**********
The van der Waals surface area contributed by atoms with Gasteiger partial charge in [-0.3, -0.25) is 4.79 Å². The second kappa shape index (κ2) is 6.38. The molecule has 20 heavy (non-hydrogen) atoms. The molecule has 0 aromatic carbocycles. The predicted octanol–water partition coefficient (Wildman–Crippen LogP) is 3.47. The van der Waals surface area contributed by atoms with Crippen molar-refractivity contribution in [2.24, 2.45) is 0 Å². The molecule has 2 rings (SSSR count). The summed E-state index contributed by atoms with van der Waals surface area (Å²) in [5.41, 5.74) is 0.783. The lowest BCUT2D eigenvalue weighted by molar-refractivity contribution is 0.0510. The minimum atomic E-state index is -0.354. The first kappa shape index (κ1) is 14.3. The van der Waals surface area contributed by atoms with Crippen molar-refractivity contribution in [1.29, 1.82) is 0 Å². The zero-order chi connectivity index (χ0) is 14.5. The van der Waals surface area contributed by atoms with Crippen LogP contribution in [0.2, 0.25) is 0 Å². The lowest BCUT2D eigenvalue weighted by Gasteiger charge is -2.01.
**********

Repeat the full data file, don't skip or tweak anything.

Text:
The van der Waals surface area contributed by atoms with Gasteiger partial charge in [-0.3, -0.25) is 4.79 Å². The second kappa shape index (κ2) is 6.38. The molecule has 20 heavy (non-hydrogen) atoms. The molecule has 0 aromatic carbocycles. The predicted octanol–water partition coefficient (Wildman–Crippen LogP) is 3.47. The van der Waals surface area contributed by atoms with Crippen molar-refractivity contribution in [2.24, 2.45) is 0 Å². The molecule has 2 rings (SSSR count). The summed E-state index contributed by atoms with van der Waals surface area (Å²) in [5.41, 5.74) is 0.783. The lowest BCUT2D eigenvalue weighted by molar-refractivity contribution is 0.0510. The minimum atomic E-state index is -0.354. The first kappa shape index (κ1) is 14.3. The van der Waals surface area contributed by atoms with Crippen molar-refractivity contribution in [1.29, 1.82) is 0 Å². The zero-order chi connectivity index (χ0) is 14.5. The van der Waals surface area contributed by atoms with Crippen LogP contribution in [0.2, 0.25) is 0 Å². The lowest BCUT2D eigenvalue weighted by Gasteiger charge is -2.01.